Holly Halsted Balthis was like the "Queen Mum" for Rose Queens.
It makes sense. Until last week, she was the oldest surviving Rose
Queen. And for 73 years, Rose Queens looked up to Balthis as their
Balthis died on Friday of natural causes at her home in Laguna
Beach. She was 95.
But until Balthis' last breath, she took pride in her role as an
emissary for the annual Tournament of Roses, her son Frank Balthis
"Being Rose Queen was an integral part of her life," he said.
Holly Halsted Balthis participated in almost all programs
associated with the famed event and encouraged other former Rose
Queens to maintain their relationship with the event, said Nancy
Skinner, a Newport Beach resident who was Rose Queen in 1952.
"She made a point of pulling us and keeping us together," she
said. "She had a great fondness for the Tournament of Roses, and she
was just a wonderful spokesperson for it."
Holly Halsted Balthis encouraged other Rose Queens to relive their
glory days by attending events they were invited to as former queens,
"She was always upbeat and effervescent," she said. "No one ever
saw her as old. She was 95, but she still drove herself to every
party and luncheon. She was a queen mother to all of us."
Holly Halsted Balthis, originally from Los Angeles, moved to
Newport Beach in 1957 with her husband, Frank Balthis, a Los Angeles
County Superior Court judge. The couple lived in Bayshores but moved
to Laguna Beach in 1972.
Holly Halsted Balthis' love affair with the Tournament of Roses
began when she worked a part-time job at its office as a student at
They gave her $10 to buy the material for a dress. She designed
and made it with her mother's help. And for her court, the young Rose
Queen chose a bunch of her high school friends.
"Things have changed quite a bit now," Tournament of Roses
President David Davis said with a laugh.
Now the queens get a wardrobe of designer clothes and attend up to
150 events in the three months leading up to the Rose Parade on New
Year's Day. Incidentally, the dress meant so much to Holly Halsted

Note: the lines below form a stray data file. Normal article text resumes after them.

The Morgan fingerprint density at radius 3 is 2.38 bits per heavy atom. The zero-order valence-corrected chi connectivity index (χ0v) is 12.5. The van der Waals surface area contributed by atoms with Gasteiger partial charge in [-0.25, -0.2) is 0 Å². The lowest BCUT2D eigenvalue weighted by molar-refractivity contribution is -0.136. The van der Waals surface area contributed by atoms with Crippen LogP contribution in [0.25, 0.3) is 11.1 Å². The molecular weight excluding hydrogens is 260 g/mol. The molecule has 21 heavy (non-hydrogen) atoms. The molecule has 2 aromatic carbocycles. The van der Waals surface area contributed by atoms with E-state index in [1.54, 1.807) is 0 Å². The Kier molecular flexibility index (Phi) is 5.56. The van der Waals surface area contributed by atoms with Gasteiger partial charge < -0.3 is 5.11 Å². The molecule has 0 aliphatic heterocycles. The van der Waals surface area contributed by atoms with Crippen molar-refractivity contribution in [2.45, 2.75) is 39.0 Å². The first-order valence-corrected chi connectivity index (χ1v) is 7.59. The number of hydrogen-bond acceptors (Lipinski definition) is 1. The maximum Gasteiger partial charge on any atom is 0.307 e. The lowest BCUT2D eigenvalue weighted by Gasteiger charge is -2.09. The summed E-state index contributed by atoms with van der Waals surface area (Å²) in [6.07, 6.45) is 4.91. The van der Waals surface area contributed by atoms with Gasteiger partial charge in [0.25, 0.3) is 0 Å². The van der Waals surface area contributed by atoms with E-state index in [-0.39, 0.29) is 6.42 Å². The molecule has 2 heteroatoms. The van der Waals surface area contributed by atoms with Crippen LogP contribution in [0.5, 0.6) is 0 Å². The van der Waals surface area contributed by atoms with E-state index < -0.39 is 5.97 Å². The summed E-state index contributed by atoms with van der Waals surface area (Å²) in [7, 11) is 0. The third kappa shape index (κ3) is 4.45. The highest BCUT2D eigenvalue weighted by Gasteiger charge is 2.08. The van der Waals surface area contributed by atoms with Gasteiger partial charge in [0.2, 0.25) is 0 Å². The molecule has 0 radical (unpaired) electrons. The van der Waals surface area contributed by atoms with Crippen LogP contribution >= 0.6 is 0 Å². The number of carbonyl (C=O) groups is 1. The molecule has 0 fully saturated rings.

Balthis that she wore it on her wedding day.
But being Rose Queen even in those simple days, without the fuss
and the media attention, meant a lot to Holly Halsted Balthis, said
Anne Wortmann, Lido Isle resident and 1976 Rose Queen.
"She was very charismatic," she said. "You always knew when she
was in the room. She took part in everything and took charge."
Holly Halsted Balthis was active and had television interviews
scheduled as recently as two weeks before her death, Frank Balthis
"She enjoyed meeting people and talking to people," he said. "It's
not like she'd talk about herself. But she'd want to find out about
them and what they do."
She also liked to talk to young people, Frank Balthis Jr. said.
"She'd talk to kids on skateboards and skim boards," he said.
"She'd want to know what makes them tick."
An outgoing person who loved to party with people of all ages,
Holly Halsted Balthis always looked her best. She was dressed
impeccably and her demeanor was ever gracious and pleasant.
She loved life, her son said.
"She lived life to the fullest," he said. "It was like she loved
life too much to let go."
A Celebration of Life is scheduled for 11 a.m. on Friday at the
Laguna Beach United Methodist Church at 21632 Wesley Drive in Laguna
Beach. In lieu of flowers, the family requests that memorials in her
name be made to the Living Desert Reserve at 47/900 Portola Ave.,
Palm Desert, CA 92260; or Friends of the Dana Point Library at 22841
Niguel Road, Dana Point, CA 92629; or the Laguna Beach United
* DEEPA BHARATH is the enterprise and general assignment reporter.
She may be reached at (949) 574-4226 or by e-mail at